Spain’s state rail operator RENFE has requested the necessary permits from the French authorities to deliver its own high-speed rail services in France. It makes no bones about its objective, which is “to enter France to compete at high-speed with its own services and resources,” and a move that will add further to rail versus air discussion that is already fairly active in the European country.
- Spain’s RENFE is to enter the French market with high-speed trains – both systems operate on common gauge track;
- RENFE’s initial objective is to compete with what is a well-established, fast and comfortable service in France;
- But could this be a forerunner to international competition that would really give air transport a run for its money?
The Blue Swan Daily and CAPA – Centre for Aviation, have both published reports recently on the desire amongst governments to replace air travel with rail travel over shorter distances (usually defined as 400 km to 600 km). In these, it was revealed that a French National Assembly Member has announced plans to submit a legislative proposal aiming to limit domestic air traffic that is able to be substituted by rail; one that is supported by a high number of other MPs.
France has had its TGV (Train à Grande Vitesse, or ‘high-speed train’), a state-owned intercity rapid rail service, since 1981 and it now connects most (although not all) of Frances’s main cities, at least to Paris. Several important regional cities are not yet connected to each other by TGV. Nevertheless, one might think the TGV, which has been taking domestic passengers away from Air France, its Hop! subsidiary and others and which is one of the fastest in the world, was in an unassailable position.
That isn’t how Spain’s RENFE sees it. RENFE, which is Spain’s state rail operator (not the track infrastructure company, that’s ADIF) has operated its own high-speed ‘AVE’ (Alta Velocidad Española) network since 1991, connecting Spain’s major cities (and not only with Madrid) and running on international standard gauge track, in anticipation of its eventual connection to the rest of the European railway system. A new line to Lisbon in Portugal is under development and a joint RENFE/SNCF high-speed train already operates between Barcelona Sants and Paris Gare de Lyon stations with a journey time of 6 hours 15 minutes.
Now RENFE’s board of directors has approved the company’s entry into high-speed rail in France from Dec-2020. The company has requested the necessary permits from the French authorities, including rail competition commission ARAFER, EPSF (the French railway safety authority), and SNCF Reseau. The operator will initially not operate a Paris service (meaning presumably from Madrid so as not to tread on the toes of the joint Barcelona service) due to what it describes as “technical difficulties” and will study that destination in a second phase investigation.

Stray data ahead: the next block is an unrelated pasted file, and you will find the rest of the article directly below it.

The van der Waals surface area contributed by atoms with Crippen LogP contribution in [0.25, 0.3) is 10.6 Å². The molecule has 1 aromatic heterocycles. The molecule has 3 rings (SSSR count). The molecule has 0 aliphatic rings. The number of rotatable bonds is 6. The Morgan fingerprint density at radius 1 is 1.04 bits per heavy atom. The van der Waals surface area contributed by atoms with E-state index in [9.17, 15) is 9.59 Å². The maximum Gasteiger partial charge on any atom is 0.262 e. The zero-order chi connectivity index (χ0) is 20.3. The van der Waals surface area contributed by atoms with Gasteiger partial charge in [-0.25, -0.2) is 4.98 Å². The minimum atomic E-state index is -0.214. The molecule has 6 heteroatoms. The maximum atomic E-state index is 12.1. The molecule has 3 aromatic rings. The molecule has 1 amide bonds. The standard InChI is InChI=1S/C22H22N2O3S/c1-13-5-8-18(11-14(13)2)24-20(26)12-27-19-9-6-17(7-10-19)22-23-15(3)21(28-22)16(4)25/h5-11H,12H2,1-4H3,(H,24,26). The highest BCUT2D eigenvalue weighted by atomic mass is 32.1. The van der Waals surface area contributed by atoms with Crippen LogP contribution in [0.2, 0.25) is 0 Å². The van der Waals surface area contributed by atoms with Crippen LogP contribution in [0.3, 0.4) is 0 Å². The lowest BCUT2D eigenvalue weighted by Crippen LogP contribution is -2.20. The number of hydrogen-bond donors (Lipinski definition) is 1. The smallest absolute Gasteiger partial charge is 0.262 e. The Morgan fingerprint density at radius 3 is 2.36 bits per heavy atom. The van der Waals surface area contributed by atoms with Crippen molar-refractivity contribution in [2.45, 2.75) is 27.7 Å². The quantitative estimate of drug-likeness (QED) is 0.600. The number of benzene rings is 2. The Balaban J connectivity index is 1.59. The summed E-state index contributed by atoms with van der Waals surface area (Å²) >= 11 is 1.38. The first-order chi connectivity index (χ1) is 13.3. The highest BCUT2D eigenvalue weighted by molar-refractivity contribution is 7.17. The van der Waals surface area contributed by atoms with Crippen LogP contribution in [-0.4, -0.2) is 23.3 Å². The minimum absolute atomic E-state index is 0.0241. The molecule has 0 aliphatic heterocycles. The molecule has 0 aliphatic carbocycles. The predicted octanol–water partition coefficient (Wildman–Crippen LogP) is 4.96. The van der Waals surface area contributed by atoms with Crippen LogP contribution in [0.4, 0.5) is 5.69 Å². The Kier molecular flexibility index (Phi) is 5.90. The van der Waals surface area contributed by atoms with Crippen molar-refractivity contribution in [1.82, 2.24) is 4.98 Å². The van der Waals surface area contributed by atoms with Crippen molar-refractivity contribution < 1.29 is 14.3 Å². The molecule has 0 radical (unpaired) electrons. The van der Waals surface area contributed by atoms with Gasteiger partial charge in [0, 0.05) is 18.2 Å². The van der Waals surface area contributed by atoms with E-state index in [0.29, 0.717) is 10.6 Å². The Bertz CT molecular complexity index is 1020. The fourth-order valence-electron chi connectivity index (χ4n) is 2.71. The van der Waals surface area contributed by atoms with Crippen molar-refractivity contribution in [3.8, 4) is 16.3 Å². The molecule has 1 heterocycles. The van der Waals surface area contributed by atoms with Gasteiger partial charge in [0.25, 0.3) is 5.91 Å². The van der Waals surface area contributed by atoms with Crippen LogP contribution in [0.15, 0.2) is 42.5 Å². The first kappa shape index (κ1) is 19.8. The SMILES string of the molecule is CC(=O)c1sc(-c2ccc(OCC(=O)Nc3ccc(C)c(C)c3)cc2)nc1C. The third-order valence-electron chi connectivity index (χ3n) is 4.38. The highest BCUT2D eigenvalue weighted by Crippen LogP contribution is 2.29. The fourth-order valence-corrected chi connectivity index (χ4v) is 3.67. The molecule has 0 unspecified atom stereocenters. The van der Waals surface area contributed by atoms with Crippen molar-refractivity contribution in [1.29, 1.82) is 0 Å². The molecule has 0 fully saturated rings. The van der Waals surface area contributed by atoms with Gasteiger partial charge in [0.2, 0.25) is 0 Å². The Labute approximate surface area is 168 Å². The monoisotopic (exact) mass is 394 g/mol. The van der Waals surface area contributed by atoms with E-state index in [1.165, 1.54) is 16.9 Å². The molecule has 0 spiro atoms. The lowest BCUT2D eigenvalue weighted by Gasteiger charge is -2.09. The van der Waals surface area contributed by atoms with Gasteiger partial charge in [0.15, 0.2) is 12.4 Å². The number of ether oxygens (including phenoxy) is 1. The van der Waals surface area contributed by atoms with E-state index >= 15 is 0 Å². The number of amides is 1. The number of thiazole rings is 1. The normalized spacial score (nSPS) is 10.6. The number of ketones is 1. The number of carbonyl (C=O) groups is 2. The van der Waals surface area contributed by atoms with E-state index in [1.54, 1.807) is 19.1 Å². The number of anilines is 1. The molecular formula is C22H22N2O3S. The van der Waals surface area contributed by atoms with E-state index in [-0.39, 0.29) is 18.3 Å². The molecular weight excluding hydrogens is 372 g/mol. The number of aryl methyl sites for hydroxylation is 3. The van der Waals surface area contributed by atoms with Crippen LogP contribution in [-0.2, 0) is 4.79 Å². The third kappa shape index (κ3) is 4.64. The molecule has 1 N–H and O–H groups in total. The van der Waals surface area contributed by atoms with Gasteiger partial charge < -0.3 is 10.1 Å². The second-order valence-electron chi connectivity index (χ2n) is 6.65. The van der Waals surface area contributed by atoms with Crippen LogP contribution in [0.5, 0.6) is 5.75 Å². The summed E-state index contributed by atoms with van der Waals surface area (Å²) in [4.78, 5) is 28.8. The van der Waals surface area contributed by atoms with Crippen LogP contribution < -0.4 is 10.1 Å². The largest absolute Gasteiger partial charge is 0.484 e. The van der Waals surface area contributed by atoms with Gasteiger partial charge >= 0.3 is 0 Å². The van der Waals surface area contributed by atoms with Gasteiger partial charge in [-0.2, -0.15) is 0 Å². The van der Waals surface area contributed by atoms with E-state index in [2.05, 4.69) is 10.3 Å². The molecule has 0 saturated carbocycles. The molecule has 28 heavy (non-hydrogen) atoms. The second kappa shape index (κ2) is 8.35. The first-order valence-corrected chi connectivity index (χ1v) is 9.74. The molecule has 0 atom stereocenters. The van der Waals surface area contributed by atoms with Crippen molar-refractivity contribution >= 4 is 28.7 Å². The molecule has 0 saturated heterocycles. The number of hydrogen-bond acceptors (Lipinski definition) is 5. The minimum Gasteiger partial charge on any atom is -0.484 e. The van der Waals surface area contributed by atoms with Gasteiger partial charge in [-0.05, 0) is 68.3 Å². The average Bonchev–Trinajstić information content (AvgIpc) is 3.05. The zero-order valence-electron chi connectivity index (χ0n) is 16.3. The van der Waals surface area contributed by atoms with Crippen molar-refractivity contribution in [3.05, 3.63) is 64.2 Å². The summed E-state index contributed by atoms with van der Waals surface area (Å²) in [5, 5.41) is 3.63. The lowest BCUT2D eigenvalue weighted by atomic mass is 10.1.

The Spanish company will operate these services with S100 trains, manufactured by Alstom and already approved to operate in French territory, and will open a permanent office in France based in Lyon as part of this international expansion.
It has already taken several steps in the internationalisation of the company. It is working already in Saudi Arabia on a technically complex project to connect the cities of Mecca and Medina by rail. Last year RENFE was awarded a project for the design, construction and operation of the high-speed train between Houston and Dallas, in the USA, a distance of 386 km which will have a journey time of 90 minutes or less.
Nevertheless it is the French deal which is exciting RENFE as it is one of the first such arrangements in Europe. There are already deals on the lines connecting Paris and northern France with the Benelux countries but this is on a different scale.
The opportunities for RENFE if it can acquire a sufficient market share in France is that it could clean up on travel between southern France (say from Lyon southwards) to Northern Spain (from Barcelona across to Zaragoza and westwards, from 530 km distance). And it would do so at the expense of regional and in some cases heavily used network and low-cost airline routes. And as trains get faster as presumably they will, and more environmental pressure is heaped on airlines, that operational scope could increase further.
The one question that nobody asks about rail competing with air is what about consolidation. For years ‘experts’ and pundits and have been predicting the consolidation of the European airlines into a handful of big ones. We’ve moved in that direction but aren’t quite there yet.
But what if the rail companies, of Spain, France, Germany, Italy, and the Benelux countries were to merge into one company with the specific aim of taking on the continent’s airlines, pooling infinite resources into research into the practical application of Hyperloop, for example? That would also enable them to do something they have seemed incapable of – constructing international point-to-point fares at levels appropriate to business and leisure, involving multiple operators. The RENFE deal with the French might well be the precursor to such an eventuality.